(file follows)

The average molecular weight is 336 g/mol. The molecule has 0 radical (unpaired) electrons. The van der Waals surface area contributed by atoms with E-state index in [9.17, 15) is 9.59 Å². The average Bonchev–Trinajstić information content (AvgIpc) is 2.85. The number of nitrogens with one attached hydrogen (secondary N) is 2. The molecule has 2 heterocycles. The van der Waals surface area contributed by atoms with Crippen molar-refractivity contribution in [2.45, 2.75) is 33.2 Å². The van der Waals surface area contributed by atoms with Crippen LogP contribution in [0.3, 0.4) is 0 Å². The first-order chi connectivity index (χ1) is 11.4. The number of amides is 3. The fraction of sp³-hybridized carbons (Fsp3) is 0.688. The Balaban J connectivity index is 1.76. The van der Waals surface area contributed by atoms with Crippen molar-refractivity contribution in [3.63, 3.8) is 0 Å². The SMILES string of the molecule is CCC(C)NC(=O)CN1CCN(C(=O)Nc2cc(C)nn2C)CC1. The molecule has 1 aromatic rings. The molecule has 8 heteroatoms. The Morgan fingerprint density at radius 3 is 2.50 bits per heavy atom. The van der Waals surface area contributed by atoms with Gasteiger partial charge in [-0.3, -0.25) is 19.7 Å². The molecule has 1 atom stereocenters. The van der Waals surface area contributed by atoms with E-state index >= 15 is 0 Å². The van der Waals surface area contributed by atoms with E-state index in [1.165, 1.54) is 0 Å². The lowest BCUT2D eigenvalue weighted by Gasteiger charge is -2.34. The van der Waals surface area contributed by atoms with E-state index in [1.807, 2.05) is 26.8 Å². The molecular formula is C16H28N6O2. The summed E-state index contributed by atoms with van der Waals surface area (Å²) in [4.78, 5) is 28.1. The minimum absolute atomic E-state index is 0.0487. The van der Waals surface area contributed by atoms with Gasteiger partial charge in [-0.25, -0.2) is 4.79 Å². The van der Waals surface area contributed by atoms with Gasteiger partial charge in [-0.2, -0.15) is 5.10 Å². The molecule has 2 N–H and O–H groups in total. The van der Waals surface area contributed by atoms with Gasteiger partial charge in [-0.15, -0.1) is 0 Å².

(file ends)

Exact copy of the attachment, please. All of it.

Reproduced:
The average molecular weight is 336 g/mol. The molecule has 0 radical (unpaired) electrons. The van der Waals surface area contributed by atoms with E-state index in [9.17, 15) is 9.59 Å². The average Bonchev–Trinajstić information content (AvgIpc) is 2.85. The number of nitrogens with one attached hydrogen (secondary N) is 2. The molecule has 2 heterocycles. The van der Waals surface area contributed by atoms with Crippen molar-refractivity contribution in [2.45, 2.75) is 33.2 Å². The van der Waals surface area contributed by atoms with Crippen LogP contribution in [0.3, 0.4) is 0 Å². The first-order chi connectivity index (χ1) is 11.4. The number of amides is 3. The fraction of sp³-hybridized carbons (Fsp3) is 0.688. The Balaban J connectivity index is 1.76. The van der Waals surface area contributed by atoms with Crippen molar-refractivity contribution in [3.63, 3.8) is 0 Å². The SMILES string of the molecule is CCC(C)NC(=O)CN1CCN(C(=O)Nc2cc(C)nn2C)CC1. The molecule has 1 aromatic rings. The molecule has 8 heteroatoms. The Morgan fingerprint density at radius 3 is 2.50 bits per heavy atom. The van der Waals surface area contributed by atoms with Gasteiger partial charge in [-0.3, -0.25) is 19.7 Å². The molecule has 1 atom stereocenters. The van der Waals surface area contributed by atoms with E-state index >= 15 is 0 Å². The van der Waals surface area contributed by atoms with E-state index in [1.165, 1.54) is 0 Å². The lowest BCUT2D eigenvalue weighted by Gasteiger charge is -2.34. The van der Waals surface area contributed by atoms with E-state index in [1.807, 2.05) is 26.8 Å². The molecular formula is C16H28N6O2. The summed E-state index contributed by atoms with van der Waals surface area (Å²) in [4.78, 5) is 28.1. The minimum absolute atomic E-state index is 0.0487. The van der Waals surface area contributed by atoms with Gasteiger partial charge in [-0.25, -0.2) is 4.79 Å². The van der Waals surface area contributed by atoms with Gasteiger partial charge in [-0.2, -0.15) is 5.10 Å². The molecule has 2 N–H and O–H groups in total. The van der Waals surface area contributed by atoms with Gasteiger partial charge in [-0.15, -0.1) is 0 Å².